“I’m really not a radical.”
It is late April, a month after his new book about American Jews, Israel, and their tangled, often tortured relationship has hit the shelves, and Peter Beinart is on the defensive. He’s sitting in his office at the City University of New York. Although he’s now worked at CUNY for two years, the small, windowless cube—more befitting a research assistant than a tenured journalism and political-science professor—is filled with unpacked cardboard boxes and little else. But more square footage, or a view, or some family photographs would do little to lift the sense of siege that pervades the room. “I’m trying to live as a critic of Israel’s policies, from a moral perspective, inside the Jewish community,” Beinart says, “and inside the fairly mainstream Jewish community, which is where I feel most at home.”
Now that home has become something of a war zone. At his shul—“It’s an Orthodox synagogue on the Upper West Side,” he says, “but it’s probably better not to mention its name”—he is suddenly a controversial congregant. At the Jewish day school where he sends his young children, other parents now look at him askance. Even members of Beinart’s own family are furious at him. And yet it’s the impact his book has had on his professional home—namely the community of center-left American Jewish writer-intellectuals where Beinart has spent his career—that has been most painful.
From the moment it was published, The Crisis of Zionism has dominated the American Jewish political discourse. The book argues that Israeli policies—chief among them the occupation of Palestinian lands—threaten the democratic character of Israel and the Zionist project in general, and that it’s the responsibility of American Jews to help change those policies. Marc Tracy, who edits the Scroll, the blog of the Jewish online magazine Tablet, says, “There was definitely a period where the Scroll might as well have been renamed ‘the Peter Beinart Blog.’ Everything was about him.” Politically conservative Jews attacked the book—not unpredictably. “Why does [Beinart] hate Israel so?” Daniel Gordis asked in his review for the Jerusalem Post, before answering: “Beinart’s problem isn’t really with Israel. It’s with Judaism.” The Wall Street Journal’s Bret Stephens, writing for Tablet, branded The Crisis of Zionism “an act of moral solipsism.” But withering reviews have come from Beinart’s ideological allies on the Jewish center-left as well. Writing in The New York Times Book Review, Jonathan Rosen—a mild-mannered Jewish public intellectual whose most recent book was a meditation on bird-watching—savaged Beinart for his “Manichaean simplicities” and for “employ[ing] several formulations favored by anti-Semites.” Tablet editor Alana Newhouse panned the book in the Washington Post for introducing “its own repressive litmus test, this one to determine who can be considered both a liberal American and a Zionist.”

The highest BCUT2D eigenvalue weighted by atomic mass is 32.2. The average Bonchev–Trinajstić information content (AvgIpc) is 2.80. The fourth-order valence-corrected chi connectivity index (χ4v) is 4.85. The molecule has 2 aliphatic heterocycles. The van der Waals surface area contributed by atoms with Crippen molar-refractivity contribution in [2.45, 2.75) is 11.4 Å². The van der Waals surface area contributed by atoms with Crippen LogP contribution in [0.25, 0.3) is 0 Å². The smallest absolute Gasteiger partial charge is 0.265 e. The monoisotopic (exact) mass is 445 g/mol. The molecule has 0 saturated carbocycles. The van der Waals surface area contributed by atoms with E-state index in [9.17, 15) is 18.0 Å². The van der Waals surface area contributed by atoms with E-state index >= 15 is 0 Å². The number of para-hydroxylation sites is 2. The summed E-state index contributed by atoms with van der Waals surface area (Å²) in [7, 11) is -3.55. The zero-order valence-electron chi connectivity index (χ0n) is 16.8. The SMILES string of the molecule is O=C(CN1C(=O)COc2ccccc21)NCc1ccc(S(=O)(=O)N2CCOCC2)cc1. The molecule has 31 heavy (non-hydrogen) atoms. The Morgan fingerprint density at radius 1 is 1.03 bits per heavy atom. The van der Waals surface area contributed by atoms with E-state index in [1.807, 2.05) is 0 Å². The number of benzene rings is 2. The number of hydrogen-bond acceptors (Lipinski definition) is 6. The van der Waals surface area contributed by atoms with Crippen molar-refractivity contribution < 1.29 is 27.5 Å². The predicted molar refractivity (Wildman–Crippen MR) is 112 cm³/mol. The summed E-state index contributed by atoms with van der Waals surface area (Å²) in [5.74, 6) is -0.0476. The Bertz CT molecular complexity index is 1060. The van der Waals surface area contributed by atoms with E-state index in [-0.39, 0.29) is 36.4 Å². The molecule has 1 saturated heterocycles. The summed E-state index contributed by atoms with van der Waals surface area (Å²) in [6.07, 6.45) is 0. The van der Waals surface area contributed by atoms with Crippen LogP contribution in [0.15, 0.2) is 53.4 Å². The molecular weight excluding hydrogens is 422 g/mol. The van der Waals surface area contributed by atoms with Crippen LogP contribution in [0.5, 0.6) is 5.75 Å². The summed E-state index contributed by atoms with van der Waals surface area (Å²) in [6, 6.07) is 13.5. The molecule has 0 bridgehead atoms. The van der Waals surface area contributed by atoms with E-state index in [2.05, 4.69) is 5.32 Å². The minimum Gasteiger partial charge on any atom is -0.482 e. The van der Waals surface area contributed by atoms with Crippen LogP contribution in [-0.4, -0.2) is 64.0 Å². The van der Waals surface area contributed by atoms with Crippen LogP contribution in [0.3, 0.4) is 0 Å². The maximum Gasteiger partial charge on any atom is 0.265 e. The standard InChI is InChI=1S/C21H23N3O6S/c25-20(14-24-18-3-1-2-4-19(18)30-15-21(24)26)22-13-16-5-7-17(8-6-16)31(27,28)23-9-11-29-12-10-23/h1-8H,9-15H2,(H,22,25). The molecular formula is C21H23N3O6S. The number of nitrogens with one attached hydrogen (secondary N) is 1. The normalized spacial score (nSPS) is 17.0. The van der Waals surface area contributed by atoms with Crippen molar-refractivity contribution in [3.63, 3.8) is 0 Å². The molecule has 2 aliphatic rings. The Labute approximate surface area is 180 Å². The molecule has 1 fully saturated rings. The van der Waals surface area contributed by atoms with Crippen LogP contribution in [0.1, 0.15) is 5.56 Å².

Sitting in his office, Beinart tries to be philosophical. At the age of 41, he still has the boyish face and eager demeanor of an honors student, and he normally speaks in an excited, unmodulated tone. (“You do not want to sit next to Peter in shul,” cautions one of his friends.) But now his voice is hushed and subdued. “I think had the New York Times and the Washington Post chosen different reviewers, they might very well have gotten very different reviews,” he says. “I mean, the New York Times book editors called it an editor’s-choice book, so I think that suggests that perhaps they see some value in it.” He points to “significant voices that have spoken up in support of the book,” in particular Nicholas Kristof, Paul Krugman, and David Remnick .
But those voices have been notably parsimonious. Kristof called the book “thoughtful” on his Google Plus page; Krugman said it was “brave” in a short blog post. Remnick made a brief mention of Beinart’s “passionately argued polemic” in a “Comment” in The New Yorker and is only slightly more forthcoming in a subsequent e-mail to me. “There is a big difference between critiquing Peter Beinart’s book on the basis of what you might think of his argument and attacking Peter Beinart personally,” Remnick writes. “I don’t know Peter well, but I know the book well, and, no matter what arguments I might have with one aspect or another, it’s obvious that these issues run deep with him, that he cares immensely about arguing for democratic politics and values in Israel.”